Did an infant die as a result of a viral infection circulating in the children’s hospital she was in? Her parents are now suing the hospital, alleging that poor hygiene led to the outbreak that caused her death.

Outbreak At A Children’s Hospital

In 2016, the Children’s Hospital of Philadelphia (CHOP) experienced an adenovirus outbreak that affected infants in the facility. In a medical journal article published about the outbreak, it was revealed that it was caused by medical staff failing to wear gloves and to clean equipment properly after conducting an eye exam on 43 infants, of whom 23 caught the viral infection. One equipment used during the eye examination was an ophthalmoscope, an instrument that is used to inspect the interior of the eye.

All of the 23 infants infected experienced respiratory symptoms, five of whom developed pneumonia, while 11 also experienced eye infection symptoms. In addition to the infants, six hospital staff also contracted the viral infection. The report did not state, however, if any of the children died as a result of the illness.

Lawsuit Over Infant’s Death

Now, the parents of prematurely born Melanie Sanders are suing CHOP in regard to her death allegedly linked to the 2016 outbreak. According to the lawsuit, Melanie was being treated for eye problems related to her premature birth and that she began experiencing respiratory symptoms mere weeks after being transferred to the hospital. Drainage tubes had to be placed in her chest four times, and she also developed a bacterial infection on top of the viral infection before she died on Sept. 11, 2016.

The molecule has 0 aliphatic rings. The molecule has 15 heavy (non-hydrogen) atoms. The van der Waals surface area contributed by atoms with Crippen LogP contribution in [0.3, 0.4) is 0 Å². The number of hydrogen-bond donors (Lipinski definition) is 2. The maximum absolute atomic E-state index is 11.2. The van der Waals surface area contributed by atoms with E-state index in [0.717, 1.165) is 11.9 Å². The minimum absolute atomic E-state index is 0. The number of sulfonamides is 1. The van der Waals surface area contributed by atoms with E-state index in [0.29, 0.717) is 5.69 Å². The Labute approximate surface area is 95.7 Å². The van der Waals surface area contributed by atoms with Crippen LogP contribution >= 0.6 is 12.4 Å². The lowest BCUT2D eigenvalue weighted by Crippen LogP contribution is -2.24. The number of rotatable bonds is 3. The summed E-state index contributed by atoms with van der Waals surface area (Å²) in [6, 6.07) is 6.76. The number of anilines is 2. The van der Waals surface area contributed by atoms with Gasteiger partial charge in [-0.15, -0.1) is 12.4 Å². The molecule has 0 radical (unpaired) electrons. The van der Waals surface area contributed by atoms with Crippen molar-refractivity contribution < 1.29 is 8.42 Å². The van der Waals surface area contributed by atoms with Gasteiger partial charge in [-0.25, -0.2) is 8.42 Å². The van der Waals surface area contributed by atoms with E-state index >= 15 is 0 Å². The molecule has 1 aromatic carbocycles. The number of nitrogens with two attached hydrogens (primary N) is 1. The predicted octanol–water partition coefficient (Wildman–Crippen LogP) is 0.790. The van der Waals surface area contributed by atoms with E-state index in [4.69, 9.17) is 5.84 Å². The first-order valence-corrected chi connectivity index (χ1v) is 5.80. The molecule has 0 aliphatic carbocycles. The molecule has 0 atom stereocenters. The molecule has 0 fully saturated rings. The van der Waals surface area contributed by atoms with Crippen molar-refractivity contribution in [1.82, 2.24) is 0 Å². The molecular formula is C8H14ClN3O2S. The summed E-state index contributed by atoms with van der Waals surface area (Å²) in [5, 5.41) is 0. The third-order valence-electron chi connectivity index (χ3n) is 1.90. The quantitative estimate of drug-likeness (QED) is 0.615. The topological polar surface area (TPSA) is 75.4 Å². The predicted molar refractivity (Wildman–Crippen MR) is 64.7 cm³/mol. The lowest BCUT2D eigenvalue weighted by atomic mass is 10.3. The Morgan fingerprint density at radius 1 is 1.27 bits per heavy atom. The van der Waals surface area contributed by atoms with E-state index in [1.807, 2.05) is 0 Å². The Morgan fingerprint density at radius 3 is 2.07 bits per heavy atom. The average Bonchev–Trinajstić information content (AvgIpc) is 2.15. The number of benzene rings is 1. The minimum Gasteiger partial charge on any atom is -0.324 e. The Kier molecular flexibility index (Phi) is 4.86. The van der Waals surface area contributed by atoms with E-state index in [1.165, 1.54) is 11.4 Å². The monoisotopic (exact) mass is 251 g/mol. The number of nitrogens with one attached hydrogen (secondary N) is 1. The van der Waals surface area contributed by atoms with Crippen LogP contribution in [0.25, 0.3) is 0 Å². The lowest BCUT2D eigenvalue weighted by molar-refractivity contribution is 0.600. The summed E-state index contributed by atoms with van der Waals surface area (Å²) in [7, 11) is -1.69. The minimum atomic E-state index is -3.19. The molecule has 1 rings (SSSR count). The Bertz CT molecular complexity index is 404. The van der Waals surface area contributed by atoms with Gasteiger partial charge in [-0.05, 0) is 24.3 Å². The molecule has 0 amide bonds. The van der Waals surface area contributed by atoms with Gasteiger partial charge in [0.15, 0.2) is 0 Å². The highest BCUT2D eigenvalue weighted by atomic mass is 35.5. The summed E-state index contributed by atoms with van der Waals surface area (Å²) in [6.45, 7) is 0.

The lawsuit states that Melanie tested positive for adenovirus and that she was one of the infants affected by the outbreak, but lawyers representing the hospital stated in response that the survival of premature infants is really uncertain for various reasons.

The hospital declined to comment on the lawsuit but said in a statement that the hospital made a swift and proactive response once it learned of the outbreak and immediately put in place several infection control procedures and safety enhancements.


Adenoviruses are common viruses that can cause several illnesses and cold-like symptoms, bronchitis, sore throat, diarrhea, and conjunctivitis or pink eye. It is commonly spread from person to person through close contact, through the air, and by touching a surface infected with adenovirus and then touching the mouth, nose, or eyes. In the case of the CHOP outbreak, it was allegedly the contaminated equipment that mainly passed the virus from one patient to another.

Anyone can contract adenovirus at any age, but those with weakened immune systems, in this case premature babies, are more prone to getting sick from an adenovirus infection.

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